Chef Chris Cosentino’s educational and inspirational tool for those who are interested in learning about and cooking with offal.

Required Offal Reading

People often ask me; “where did you learn to cook with offal, what restaurant did you work at that served these types of meats?”. And my answer is that I was fed a lot of these meats as a child and mostly didn’t like them. But after I became a cook I wanted to know more about those “strange” things that great-grandma used to make. So I started looking for recipes and info about offal and over the years have acquired lots of cool books. There are also a few very familar cokbooks out there that have some offal sections or recipes in them. Here’s my list of recommended reading for those curious about offal. I will include as many as I can remember.
Here is a list of books dedicated to offal, including offal, or just plain good reading:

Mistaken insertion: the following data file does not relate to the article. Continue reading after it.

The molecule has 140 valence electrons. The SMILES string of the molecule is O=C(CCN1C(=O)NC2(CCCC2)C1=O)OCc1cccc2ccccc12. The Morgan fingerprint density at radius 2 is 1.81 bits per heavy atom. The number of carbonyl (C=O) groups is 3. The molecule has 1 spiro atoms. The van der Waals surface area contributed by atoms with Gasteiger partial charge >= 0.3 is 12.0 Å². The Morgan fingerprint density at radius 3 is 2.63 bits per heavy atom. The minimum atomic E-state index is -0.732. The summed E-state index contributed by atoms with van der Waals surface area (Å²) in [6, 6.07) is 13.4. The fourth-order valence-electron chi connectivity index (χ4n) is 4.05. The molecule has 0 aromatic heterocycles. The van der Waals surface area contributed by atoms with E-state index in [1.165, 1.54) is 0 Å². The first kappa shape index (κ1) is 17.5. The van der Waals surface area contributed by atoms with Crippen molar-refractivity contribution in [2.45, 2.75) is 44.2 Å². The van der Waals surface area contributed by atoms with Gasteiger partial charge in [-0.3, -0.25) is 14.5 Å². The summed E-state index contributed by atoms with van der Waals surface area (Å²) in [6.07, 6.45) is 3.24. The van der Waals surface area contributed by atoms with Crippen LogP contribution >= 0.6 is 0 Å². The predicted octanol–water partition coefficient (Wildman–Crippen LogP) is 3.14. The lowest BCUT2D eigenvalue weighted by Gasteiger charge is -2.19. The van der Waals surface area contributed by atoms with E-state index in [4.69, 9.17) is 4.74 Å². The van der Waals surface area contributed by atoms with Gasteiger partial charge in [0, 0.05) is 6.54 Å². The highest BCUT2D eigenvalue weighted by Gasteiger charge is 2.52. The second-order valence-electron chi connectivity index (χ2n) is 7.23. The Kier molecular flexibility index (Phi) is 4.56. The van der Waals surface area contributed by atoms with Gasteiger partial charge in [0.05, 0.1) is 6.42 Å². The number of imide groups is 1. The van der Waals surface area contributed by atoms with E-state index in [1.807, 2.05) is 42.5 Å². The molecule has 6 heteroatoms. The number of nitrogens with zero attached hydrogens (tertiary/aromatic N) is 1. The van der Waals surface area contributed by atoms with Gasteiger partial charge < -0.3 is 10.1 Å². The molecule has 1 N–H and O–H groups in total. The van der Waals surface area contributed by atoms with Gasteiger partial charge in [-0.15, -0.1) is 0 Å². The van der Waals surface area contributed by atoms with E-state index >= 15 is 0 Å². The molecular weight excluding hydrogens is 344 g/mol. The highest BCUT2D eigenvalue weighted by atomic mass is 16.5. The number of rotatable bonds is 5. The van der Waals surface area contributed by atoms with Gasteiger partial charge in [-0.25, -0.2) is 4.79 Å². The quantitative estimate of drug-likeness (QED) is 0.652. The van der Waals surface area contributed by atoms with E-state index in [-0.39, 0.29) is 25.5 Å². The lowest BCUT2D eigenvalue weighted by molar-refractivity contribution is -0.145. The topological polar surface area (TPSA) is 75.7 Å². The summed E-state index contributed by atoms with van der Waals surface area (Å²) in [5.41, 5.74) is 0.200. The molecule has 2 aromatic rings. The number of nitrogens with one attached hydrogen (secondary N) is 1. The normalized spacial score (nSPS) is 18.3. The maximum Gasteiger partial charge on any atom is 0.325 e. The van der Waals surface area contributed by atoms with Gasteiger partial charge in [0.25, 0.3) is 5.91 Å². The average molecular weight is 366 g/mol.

The Curosities of Food, original print 1859, Peter Lund Simmonds, UK/ reprint 2001, USA

Meat Dishes Without Joints 1940, Ambrose Heath, UK

Innards and other Variety Meats, 1974, Jane Allen & Margaret Gin, USA

The Good Cook: Variety Meats, 1982, Time Life, USA/UK

Unmentionable Cuisine,1979, Calvin Schwabe, USA

The Fifth Quarter: an Offal Cookbook,2004, Anisa Helou, UK

Nose To Tail Eating: A Kind of British Cooking, 1999, Fergus Henderson, UK reprint USA 2004

Extreme Cuisine, 2004, Jerry Hopkins, USA

For Variety, Home Economist handout from Swift & Company

The Jungle, 1906, Upton Sinclair, USA

Cook Books With some Offal in them:

The River Cottage Meat Book, UK, Hugh Fearnley – Whittingstall
The River Cottage Cookbook, UK, Hugh Fearnley – Whittingstall

The Rivver Cottage Year, Uk, Hugh Fearnley – Whittingstall

On Food and Cooking, Harold McGee, Pg 166

Babbo Cookbook, Mario Batali

Feild Guide to Meat, Aliza Green

Joy of Cooking

How to Cook Everything, Mark Bittman

A Cooks Tour, Anthony Bourdain

Le Halles Cook Book, Anthony Bourdain

The Silver Spoon, Phaidon

These are just a few from my collection. Each book has its own merits, and yes, I have my favorites. There are lots of other books and pamphlets out there and I am sure you will all tell me what I have missed.

There is also this great show from the History Channel called The Butcher. It is a must watch about how the meat industry has changed over the past 60 years.
Well I gave you your list now go read.

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